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Oldest US war veteran, Lawrence Brooks, dies at 112

The United States’ oldest living veteran, Lawrence Brooks, died on Wednesday at the age of 112, the World War II Museum in New Orleans announced.

The National WWII Museum president, Stephen Watson said in a statement, “We will forever cherish the memories we shared with Lawrence Brooks,”

“He was a beloved friend, a man of great faith and had a gentle spirit that inspired those around him.”

Brooks was the oldest of the approximately 240,000 US veterans who fought in World War II who remain alive.

Born on September 12, 1909, in a small Louisiana town in the midst of segregation, Brooks was one of 15 children in an African-American family. He was drafted into the army in 1940, where he joined the 91st Engineer Battalion, a majority-Black unit.

He was stationed in Australia, New Guinea and the Philippines. During his deployments, he served as a cook for the battalion’s white officers.

Although far from the front lines, he still had two near-death experiences: once when the plane in which he was transporting supplies ran out of fuel over the ocean, and another time when a Japanese sniper shot a US soldier just yards from where Brooks stood.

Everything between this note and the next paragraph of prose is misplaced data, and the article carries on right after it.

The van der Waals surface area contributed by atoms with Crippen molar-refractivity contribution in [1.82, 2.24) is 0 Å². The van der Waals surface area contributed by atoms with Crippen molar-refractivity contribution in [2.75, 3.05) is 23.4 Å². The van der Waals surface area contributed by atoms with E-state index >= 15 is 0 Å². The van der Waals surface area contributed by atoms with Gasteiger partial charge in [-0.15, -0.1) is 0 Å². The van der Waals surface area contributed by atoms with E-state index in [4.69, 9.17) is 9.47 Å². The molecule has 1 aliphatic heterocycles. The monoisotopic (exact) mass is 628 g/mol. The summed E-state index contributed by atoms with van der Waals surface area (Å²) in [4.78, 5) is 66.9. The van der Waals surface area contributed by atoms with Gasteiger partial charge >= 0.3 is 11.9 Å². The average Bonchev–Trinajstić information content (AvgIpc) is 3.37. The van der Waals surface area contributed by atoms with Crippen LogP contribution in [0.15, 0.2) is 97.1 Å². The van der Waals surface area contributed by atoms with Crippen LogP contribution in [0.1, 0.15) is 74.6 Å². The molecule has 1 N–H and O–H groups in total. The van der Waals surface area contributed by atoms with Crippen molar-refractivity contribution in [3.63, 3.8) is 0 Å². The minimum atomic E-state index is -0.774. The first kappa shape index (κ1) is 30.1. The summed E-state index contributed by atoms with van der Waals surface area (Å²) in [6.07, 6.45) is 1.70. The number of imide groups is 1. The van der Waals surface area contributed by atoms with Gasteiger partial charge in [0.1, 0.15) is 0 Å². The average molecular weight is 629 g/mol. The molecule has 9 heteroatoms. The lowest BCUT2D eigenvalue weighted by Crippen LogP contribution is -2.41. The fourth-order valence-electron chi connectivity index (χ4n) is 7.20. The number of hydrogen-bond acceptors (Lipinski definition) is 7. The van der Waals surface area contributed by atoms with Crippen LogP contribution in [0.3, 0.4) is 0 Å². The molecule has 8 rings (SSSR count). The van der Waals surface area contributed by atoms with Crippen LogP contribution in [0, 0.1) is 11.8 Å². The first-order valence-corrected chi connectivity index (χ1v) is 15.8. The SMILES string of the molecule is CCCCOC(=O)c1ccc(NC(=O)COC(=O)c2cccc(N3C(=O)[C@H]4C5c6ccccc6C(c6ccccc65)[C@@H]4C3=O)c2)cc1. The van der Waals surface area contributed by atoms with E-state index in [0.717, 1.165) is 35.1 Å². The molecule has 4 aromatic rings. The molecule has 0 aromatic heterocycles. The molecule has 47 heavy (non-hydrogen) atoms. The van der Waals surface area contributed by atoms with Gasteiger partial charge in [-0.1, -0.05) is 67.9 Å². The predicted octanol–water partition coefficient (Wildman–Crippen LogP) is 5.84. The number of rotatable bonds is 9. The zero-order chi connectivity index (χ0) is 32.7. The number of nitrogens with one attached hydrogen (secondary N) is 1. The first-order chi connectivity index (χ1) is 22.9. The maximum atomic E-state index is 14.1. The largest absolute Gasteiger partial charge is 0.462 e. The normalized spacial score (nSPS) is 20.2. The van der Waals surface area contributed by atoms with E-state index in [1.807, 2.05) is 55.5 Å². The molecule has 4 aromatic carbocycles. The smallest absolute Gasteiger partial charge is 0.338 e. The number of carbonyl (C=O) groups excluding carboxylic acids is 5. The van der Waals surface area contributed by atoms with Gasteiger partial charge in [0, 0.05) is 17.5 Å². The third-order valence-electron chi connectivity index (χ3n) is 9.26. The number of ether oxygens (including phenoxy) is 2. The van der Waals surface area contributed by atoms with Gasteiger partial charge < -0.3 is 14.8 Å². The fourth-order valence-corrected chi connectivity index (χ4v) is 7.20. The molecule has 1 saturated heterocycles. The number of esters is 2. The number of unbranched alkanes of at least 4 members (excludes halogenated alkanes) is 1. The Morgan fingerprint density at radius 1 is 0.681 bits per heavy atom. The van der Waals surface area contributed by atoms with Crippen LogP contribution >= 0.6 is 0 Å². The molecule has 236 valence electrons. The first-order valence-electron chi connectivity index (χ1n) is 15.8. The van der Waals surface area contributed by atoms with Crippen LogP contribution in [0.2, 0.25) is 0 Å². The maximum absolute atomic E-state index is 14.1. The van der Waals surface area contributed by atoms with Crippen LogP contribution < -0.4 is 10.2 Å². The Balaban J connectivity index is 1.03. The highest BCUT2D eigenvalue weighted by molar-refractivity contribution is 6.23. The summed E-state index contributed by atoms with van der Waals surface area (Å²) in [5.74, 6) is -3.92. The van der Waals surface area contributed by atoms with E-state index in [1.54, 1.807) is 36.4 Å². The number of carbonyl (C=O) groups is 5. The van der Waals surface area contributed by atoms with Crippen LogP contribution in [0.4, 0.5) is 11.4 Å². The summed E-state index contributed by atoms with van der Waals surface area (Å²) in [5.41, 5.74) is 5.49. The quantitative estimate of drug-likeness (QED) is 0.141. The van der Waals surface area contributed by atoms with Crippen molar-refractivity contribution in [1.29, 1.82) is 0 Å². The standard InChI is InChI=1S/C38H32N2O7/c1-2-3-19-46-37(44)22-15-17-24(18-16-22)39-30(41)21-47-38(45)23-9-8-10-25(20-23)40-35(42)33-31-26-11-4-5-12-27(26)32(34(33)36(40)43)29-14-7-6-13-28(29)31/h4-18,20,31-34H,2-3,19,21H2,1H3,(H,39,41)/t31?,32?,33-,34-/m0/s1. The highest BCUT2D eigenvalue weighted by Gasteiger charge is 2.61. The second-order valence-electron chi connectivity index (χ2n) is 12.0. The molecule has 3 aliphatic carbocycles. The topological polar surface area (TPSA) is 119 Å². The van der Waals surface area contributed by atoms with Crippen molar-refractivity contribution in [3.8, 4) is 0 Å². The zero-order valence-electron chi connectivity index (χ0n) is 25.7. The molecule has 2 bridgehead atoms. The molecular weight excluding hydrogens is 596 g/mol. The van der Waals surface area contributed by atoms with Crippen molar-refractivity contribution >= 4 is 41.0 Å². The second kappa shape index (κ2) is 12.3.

Demobilized in 1945, Brooks did not benefit from the GI Bill, which allows veterans to study at university free of charge, because Black veterans were excluded from the policy. Instead, he became a public works laborer.

He later recounted his wartime memories to the New Orleans museum, where he became a fixture. Every year, he celebrated his birthday there, complete with military honors and jazz bands.

The last two years, due to the pandemic, processions had been organized in front of his house.

In his videotaped testimonies, Brooks said he was surprised by the lack of racial segregation in Australia when he was still present in the US army. Black soldiers were not allowed to share a tent or eat at the same table as their white comrades-in-arms.

“I was treated so much better in Australia than I was by my own white people,” Brooks said. “I wondered about that.”

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